Minor head injury 

Introduction 

Media last reviewed: 13/02/2013

Next review due: 13/02/2015

Minor head injuries are common in people of all ages and should not result in any permanent damage.

The symptoms of a minor head injury are usually mild and short lived. Symptoms may include:

  • a mild headache
  • nausea (feeling sick)
  • mild dizziness
  • mild blurred vision

If you or your child experience these mild symptoms after a knock, bump or blow to the head, you won't usually require any specific treatment. However, you should go to your local accident and emergency (A&E) department for a check-up.

If your symptoms significantly worsen or you develop any new symptoms after being discharged, you should return to A&E straight away or call 999 and ask for an ambulance.

How common are head injuries?

Each year in England and Wales, around 700,000 people attend A&E departments with a head injury. Of these, over 80% only have a minor injury.

The most common causes of head injuries are falls, assaults and road traffic collisions.

Children are more likely to sustain a minor head injury because they have high energy levels and little sense of danger.

Treating a minor head injury

Minor head injuries can usually be treated at home and most people will make a full recovery in a few days.

For the first 24 hours after the injury, it's important for someone to stay with the person who was injured, to keep an eye out for any new symptoms that develop.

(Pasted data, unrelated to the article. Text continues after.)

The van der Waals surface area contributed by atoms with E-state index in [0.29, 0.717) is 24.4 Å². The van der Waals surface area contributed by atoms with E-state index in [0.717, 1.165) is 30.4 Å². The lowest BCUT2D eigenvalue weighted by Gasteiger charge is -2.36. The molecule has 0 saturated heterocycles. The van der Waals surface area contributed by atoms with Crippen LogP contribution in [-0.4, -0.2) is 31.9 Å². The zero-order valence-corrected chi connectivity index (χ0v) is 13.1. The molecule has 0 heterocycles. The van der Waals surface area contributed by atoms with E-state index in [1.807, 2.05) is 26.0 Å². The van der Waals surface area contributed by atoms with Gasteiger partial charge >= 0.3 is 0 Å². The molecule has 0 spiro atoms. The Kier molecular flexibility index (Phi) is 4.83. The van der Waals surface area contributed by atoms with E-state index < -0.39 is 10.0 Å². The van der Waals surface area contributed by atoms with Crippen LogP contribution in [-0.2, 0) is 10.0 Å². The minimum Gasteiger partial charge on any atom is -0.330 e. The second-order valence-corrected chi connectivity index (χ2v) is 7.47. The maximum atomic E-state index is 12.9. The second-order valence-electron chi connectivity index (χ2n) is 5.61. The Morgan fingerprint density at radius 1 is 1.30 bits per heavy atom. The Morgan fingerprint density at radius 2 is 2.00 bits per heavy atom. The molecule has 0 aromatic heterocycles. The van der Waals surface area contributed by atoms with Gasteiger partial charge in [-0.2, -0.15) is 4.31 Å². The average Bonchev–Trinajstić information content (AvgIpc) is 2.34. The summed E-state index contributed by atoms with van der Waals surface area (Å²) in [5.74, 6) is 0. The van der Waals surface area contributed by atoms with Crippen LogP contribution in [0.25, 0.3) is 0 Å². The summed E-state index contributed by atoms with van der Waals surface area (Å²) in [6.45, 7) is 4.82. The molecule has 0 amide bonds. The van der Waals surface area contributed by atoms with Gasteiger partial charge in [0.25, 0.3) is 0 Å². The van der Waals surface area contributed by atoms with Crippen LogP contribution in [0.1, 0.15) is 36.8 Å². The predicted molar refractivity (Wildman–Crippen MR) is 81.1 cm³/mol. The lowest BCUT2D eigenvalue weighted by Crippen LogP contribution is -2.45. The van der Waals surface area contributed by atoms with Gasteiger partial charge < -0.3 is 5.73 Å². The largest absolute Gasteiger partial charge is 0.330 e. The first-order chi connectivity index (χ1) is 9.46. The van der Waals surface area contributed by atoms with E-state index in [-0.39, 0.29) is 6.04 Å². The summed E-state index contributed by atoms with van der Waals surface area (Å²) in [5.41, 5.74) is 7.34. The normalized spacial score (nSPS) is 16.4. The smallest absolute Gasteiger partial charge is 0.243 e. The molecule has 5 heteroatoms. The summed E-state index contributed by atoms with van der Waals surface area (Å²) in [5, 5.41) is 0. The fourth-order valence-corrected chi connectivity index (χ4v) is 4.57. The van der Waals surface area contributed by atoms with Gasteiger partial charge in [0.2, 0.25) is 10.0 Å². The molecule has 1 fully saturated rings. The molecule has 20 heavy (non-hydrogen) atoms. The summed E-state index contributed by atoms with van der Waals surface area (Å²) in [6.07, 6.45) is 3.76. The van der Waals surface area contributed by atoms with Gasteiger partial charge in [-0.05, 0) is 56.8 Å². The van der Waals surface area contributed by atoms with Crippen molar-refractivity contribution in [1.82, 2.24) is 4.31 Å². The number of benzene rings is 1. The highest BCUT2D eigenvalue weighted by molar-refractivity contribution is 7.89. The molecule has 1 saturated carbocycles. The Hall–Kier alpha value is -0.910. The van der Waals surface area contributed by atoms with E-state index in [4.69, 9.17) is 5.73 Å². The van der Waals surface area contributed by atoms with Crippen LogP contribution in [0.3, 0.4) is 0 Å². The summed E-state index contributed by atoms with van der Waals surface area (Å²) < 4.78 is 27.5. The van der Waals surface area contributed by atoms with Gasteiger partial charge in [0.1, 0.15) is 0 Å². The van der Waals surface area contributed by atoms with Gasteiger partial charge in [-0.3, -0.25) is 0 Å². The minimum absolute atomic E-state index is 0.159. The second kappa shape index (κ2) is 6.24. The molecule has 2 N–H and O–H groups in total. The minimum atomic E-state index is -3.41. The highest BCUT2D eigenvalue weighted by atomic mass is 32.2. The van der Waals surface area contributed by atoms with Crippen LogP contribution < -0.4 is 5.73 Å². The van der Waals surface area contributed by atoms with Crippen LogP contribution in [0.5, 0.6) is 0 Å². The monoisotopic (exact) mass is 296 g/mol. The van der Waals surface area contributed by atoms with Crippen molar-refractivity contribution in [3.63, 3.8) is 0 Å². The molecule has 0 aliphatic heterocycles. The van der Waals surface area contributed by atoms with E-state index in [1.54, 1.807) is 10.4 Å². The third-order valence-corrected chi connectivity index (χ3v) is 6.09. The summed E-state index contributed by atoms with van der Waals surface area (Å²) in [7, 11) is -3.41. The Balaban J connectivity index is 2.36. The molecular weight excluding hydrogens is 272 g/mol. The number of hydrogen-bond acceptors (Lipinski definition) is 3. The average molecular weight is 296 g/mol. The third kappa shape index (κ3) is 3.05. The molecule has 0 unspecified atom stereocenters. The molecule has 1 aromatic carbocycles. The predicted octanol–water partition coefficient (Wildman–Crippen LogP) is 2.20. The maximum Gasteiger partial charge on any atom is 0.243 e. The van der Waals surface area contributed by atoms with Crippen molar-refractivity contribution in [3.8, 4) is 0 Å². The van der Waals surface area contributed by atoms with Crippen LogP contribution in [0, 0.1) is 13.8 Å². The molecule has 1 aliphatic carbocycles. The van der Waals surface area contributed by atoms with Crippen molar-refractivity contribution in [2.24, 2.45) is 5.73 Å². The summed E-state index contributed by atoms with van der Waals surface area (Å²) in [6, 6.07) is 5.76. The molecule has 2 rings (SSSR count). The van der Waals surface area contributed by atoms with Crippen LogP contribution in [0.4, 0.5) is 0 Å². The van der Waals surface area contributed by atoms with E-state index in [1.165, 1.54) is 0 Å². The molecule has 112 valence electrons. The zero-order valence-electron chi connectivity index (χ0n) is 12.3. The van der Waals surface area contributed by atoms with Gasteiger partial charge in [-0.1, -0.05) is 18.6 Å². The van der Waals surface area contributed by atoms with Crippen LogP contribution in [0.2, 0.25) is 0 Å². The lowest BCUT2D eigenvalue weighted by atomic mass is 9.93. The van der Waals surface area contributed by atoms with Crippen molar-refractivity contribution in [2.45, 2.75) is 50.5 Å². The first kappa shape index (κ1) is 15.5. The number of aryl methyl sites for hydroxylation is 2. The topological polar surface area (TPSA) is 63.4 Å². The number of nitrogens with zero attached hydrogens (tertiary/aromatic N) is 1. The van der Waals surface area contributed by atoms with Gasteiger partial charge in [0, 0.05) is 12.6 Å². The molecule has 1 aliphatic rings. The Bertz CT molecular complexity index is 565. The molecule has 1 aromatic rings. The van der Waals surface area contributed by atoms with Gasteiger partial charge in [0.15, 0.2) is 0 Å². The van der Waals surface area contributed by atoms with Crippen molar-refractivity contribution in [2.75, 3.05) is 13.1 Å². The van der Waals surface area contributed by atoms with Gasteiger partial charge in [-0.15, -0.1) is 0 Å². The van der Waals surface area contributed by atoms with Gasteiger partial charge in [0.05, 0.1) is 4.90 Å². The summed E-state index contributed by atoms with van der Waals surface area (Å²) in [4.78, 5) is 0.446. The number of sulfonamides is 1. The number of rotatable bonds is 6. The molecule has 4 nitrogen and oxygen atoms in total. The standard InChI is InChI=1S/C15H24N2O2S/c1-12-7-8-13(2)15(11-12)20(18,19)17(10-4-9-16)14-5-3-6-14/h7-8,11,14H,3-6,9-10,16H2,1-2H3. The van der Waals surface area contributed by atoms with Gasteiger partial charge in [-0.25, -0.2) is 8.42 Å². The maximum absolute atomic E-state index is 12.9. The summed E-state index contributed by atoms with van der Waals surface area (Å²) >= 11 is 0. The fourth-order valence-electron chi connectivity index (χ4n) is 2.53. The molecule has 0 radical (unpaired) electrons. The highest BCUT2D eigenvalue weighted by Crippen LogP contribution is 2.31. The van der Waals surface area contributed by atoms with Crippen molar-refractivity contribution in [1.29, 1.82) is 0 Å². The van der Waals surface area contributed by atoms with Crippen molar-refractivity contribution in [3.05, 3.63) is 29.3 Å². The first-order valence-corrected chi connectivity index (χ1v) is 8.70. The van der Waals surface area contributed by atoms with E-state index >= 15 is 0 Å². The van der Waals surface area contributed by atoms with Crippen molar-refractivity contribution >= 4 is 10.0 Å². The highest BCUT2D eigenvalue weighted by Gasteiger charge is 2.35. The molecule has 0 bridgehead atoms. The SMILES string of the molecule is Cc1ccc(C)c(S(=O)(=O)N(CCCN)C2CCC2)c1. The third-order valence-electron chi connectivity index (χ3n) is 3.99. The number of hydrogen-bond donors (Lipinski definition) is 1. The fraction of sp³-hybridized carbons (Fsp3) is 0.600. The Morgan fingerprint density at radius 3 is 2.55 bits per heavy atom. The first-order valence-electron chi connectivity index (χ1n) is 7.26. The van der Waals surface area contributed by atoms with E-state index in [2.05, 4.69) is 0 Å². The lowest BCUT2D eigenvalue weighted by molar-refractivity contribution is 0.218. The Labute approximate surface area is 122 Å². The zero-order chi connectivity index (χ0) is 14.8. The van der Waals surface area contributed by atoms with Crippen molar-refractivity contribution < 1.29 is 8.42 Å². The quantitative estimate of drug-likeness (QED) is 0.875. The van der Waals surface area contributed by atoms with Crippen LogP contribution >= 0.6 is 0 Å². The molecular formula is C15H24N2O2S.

It is also important to rest and avoid aggravating the injury with stressful situations and avoid contact sports until fully recovered.

Mild headaches can be treated with paracetamol, but always read the manufacturer’s instructions and remember that children under 16 should never be given aspirin.

Read more about how to treat a minor head injury.

Preventing head injuries

Although it can be difficult to predict or avoid a head injury, there are some steps you can take to help reduce the risk of more serious injury.

These include:

  • wearing a safety helmet when cycling
  • reducing hazards in the home that may cause a fall
  • ‘childproofing’ your home
  • using the correct safety equipment for work, sport and DIY

Read more about how to prevent a minor head injury.




Page last reviewed: 10/01/2014

Next review due: 10/01/2016

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